Workers’ welfare in Qatar: Navigating a minefield

By James M. Dorsey
Qatari organizers of the 2022 World Cup -- in a bid to fend off criticism in the European parliament, convince world soccer body FIFA of progress made in improving conditions of foreign workers, and side line political demands by international trade unions – has issued the Gulf state’s most detailed workers welfare standards to date.
The 50-page document to be included in all World Cup-related contracts was issued two days before a hearing in the European parliament at which FIFA executive Theo Zwanziger is expected to testify on Qatar’s progress.
Qatar has been under pressure by the International Trade Union Confederation (ITUC) and human rights groups since winning the World Cup hosting rights to address concerns about the living and working conditions of foreign workers, who account for a significant majority of the Gulf state’s population. Critics noted that the standards do not apply to a majority of vast infrastructure projects that don’t fall under the purv…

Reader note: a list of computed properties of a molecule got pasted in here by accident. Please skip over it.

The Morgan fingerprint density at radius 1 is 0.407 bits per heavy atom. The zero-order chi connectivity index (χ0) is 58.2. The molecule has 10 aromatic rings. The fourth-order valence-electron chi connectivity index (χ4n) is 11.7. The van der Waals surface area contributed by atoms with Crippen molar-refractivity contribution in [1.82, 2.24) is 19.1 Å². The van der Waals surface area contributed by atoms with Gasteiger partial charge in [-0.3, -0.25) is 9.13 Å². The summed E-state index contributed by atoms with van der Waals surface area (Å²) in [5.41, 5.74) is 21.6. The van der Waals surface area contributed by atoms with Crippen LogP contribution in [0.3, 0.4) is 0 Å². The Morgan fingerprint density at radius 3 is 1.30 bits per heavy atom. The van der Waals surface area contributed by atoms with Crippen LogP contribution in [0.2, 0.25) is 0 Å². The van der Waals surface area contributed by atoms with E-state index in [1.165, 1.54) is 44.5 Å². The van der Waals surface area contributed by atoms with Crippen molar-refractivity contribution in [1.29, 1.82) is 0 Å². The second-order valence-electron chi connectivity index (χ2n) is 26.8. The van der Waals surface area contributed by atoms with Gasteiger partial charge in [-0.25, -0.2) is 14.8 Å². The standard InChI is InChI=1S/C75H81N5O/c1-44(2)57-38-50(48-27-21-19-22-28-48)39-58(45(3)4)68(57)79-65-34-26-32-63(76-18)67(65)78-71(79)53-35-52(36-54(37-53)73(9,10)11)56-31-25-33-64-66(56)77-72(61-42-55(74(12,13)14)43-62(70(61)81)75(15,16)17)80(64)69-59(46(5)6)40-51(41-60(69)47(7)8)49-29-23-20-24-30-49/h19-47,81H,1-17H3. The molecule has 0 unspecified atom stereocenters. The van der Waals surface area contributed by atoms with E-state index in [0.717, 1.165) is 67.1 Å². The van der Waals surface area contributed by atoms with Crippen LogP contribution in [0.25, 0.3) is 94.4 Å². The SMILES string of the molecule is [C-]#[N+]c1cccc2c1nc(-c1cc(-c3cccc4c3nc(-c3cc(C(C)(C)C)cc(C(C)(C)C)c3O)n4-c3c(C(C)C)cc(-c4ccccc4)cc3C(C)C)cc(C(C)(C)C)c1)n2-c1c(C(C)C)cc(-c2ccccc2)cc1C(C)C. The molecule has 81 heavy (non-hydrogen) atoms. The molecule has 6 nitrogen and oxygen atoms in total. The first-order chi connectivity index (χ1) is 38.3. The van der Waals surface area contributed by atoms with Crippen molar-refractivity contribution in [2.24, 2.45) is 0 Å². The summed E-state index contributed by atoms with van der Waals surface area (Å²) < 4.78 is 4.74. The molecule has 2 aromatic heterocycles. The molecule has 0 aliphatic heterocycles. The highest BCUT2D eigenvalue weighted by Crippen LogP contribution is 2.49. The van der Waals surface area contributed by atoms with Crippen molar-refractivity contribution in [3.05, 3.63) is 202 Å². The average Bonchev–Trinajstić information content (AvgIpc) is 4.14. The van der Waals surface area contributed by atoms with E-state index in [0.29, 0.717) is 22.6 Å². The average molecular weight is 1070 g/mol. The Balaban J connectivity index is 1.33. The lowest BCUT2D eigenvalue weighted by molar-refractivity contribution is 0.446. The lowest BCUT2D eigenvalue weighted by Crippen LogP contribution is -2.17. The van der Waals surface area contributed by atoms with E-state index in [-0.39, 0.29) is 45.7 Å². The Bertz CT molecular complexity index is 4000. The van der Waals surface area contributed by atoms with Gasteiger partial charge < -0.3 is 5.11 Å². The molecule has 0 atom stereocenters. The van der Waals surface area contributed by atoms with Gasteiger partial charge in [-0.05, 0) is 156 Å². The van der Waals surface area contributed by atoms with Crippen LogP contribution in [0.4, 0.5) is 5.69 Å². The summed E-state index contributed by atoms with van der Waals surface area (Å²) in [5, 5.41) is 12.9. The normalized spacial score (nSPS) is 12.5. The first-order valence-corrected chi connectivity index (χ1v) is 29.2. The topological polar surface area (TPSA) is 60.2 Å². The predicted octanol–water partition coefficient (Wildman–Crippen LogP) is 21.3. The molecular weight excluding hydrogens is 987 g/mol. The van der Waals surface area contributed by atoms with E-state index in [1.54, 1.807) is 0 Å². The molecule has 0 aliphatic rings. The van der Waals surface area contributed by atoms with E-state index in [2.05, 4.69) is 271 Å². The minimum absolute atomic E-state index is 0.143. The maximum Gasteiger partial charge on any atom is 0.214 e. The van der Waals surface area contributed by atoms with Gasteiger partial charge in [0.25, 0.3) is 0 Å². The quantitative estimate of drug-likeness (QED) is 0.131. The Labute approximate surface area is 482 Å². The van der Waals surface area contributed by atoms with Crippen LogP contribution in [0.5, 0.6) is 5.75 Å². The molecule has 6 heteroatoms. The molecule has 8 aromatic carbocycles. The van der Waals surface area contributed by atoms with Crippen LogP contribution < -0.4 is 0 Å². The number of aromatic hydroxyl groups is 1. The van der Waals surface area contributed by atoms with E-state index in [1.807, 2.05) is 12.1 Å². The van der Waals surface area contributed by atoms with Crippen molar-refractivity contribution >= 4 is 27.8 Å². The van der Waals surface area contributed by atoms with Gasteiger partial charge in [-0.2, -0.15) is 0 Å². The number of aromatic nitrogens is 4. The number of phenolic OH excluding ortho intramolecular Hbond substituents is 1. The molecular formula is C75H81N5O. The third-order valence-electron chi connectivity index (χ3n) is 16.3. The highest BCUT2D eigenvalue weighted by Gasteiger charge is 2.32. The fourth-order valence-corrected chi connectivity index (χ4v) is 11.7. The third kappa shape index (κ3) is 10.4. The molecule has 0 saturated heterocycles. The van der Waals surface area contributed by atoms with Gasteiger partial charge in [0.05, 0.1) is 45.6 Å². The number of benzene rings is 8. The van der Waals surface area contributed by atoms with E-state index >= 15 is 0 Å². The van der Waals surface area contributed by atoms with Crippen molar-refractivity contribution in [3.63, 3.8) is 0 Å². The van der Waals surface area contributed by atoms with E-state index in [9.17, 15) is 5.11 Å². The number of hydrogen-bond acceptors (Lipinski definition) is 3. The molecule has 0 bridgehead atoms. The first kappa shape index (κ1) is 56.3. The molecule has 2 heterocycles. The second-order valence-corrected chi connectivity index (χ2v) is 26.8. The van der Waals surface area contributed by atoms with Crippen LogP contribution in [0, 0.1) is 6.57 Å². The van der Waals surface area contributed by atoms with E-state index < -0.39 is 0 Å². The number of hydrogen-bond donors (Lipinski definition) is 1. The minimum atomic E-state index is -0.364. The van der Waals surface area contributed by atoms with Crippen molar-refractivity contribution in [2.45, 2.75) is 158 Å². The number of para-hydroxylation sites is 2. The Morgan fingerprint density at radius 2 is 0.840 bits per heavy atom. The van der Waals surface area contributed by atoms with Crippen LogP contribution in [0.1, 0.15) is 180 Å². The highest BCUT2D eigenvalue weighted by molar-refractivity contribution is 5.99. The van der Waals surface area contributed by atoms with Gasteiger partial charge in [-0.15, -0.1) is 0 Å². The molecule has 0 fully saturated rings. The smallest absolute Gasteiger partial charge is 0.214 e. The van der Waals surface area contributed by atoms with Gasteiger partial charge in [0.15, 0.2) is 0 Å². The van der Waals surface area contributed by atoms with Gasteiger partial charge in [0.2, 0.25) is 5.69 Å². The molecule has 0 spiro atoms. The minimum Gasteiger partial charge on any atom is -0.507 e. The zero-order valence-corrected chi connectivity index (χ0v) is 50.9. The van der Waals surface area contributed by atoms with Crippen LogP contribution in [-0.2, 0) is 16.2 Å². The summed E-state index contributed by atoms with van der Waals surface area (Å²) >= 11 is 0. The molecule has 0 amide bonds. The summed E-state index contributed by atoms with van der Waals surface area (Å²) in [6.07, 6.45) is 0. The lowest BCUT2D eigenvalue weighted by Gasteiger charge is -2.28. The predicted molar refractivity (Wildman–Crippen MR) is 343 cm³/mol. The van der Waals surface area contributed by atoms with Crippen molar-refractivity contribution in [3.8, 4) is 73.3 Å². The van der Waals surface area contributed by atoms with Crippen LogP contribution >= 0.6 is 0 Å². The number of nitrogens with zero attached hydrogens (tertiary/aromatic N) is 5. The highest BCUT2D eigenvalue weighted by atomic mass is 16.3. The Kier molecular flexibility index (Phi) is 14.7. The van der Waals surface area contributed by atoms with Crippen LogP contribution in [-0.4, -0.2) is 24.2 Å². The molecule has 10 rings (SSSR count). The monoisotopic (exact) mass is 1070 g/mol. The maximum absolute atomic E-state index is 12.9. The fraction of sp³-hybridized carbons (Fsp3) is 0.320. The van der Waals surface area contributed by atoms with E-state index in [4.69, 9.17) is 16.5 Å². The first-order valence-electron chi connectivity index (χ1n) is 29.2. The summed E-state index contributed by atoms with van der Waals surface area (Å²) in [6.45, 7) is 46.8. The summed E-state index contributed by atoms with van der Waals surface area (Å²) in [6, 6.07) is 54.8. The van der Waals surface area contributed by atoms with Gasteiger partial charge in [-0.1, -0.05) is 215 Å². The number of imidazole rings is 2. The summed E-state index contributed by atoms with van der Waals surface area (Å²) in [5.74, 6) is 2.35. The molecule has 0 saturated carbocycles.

Saudi soccer debates broadens over women’s rights and nationalism

Female US Congressional staffers in Riyadh's King Fahd Stadium
By James M. Dorsey
A Saudi debate about the societal role of soccer expanded this week with controversy over a group of female American Congressional staffers being allowed to watch a match in a Riyadh stadium from which Saudi women are barred and a video in which a teacher encouraged his students to chant slogans for a soccer club rather than the national anthem.
The expanded debate hooks into a broader debate about women’s rights in a country that upholds gender segregation; bans women from driving, attending sports matches and forces women’s soccer clubs to operate in a legal and social nether land; and in general provides few sporting opportunities for women. A Saudi student allegedly died earlier this month after officials at King Saud University refused to allow male emergency responders entry to the women only section of the campus to apply first aid.
In the latest twist of the debate on women’s rights, Saudi …

Saudis debate societal merits of soccer